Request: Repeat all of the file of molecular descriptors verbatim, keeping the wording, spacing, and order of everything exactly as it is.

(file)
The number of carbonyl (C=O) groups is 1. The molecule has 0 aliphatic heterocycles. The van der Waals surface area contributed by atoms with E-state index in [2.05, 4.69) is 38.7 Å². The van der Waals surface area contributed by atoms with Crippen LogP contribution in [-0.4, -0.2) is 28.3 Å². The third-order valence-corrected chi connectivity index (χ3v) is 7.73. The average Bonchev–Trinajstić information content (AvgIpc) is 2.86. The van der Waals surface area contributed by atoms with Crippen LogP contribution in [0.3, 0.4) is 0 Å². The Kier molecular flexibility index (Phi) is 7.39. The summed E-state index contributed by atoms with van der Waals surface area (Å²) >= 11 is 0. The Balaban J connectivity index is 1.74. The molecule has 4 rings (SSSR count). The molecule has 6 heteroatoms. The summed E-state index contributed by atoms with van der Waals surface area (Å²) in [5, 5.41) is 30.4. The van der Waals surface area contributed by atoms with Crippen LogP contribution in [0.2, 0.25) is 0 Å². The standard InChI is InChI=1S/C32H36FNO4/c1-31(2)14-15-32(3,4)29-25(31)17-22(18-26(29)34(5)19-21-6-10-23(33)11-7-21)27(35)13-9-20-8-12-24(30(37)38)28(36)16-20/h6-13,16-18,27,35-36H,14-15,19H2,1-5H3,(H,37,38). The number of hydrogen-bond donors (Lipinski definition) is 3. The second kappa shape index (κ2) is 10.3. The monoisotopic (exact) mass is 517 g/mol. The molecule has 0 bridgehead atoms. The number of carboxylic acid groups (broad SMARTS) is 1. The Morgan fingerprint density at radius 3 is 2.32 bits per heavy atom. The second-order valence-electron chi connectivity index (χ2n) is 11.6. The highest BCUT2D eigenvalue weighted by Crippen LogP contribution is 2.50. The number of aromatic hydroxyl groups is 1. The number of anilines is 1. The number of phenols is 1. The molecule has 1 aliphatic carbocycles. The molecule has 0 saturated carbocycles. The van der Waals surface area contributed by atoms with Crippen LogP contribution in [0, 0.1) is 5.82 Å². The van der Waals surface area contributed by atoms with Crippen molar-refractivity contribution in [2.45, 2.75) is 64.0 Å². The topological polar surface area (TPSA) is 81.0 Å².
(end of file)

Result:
The number of carbonyl (C=O) groups is 1. The molecule has 0 aliphatic heterocycles. The van der Waals surface area contributed by atoms with E-state index in [2.05, 4.69) is 38.7 Å². The van der Waals surface area contributed by atoms with Crippen LogP contribution in [-0.4, -0.2) is 28.3 Å². The third-order valence-corrected chi connectivity index (χ3v) is 7.73. The average Bonchev–Trinajstić information content (AvgIpc) is 2.86. The van der Waals surface area contributed by atoms with Crippen LogP contribution in [0.3, 0.4) is 0 Å². The Kier molecular flexibility index (Phi) is 7.39. The summed E-state index contributed by atoms with van der Waals surface area (Å²) >= 11 is 0. The Balaban J connectivity index is 1.74. The molecule has 4 rings (SSSR count). The molecule has 6 heteroatoms. The summed E-state index contributed by atoms with van der Waals surface area (Å²) in [5, 5.41) is 30.4. The van der Waals surface area contributed by atoms with Crippen LogP contribution in [0.2, 0.25) is 0 Å². The standard InChI is InChI=1S/C32H36FNO4/c1-31(2)14-15-32(3,4)29-25(31)17-22(18-26(29)34(5)19-21-6-10-23(33)11-7-21)27(35)13-9-20-8-12-24(30(37)38)28(36)16-20/h6-13,16-18,27,35-36H,14-15,19H2,1-5H3,(H,37,38). The number of hydrogen-bond donors (Lipinski definition) is 3. The second kappa shape index (κ2) is 10.3. The monoisotopic (exact) mass is 517 g/mol. The molecule has 0 bridgehead atoms. The number of carboxylic acid groups (broad SMARTS) is 1. The Morgan fingerprint density at radius 3 is 2.32 bits per heavy atom. The second-order valence-electron chi connectivity index (χ2n) is 11.6. The highest BCUT2D eigenvalue weighted by Crippen LogP contribution is 2.50. The number of aromatic hydroxyl groups is 1. The number of anilines is 1. The number of phenols is 1. The molecule has 1 aliphatic carbocycles. The molecule has 0 saturated carbocycles. The van der Waals surface area contributed by atoms with Crippen LogP contribution in [0, 0.1) is 5.82 Å². The van der Waals surface area contributed by atoms with Crippen molar-refractivity contribution in [2.45, 2.75) is 64.0 Å². The topological polar surface area (TPSA) is 81.0 Å².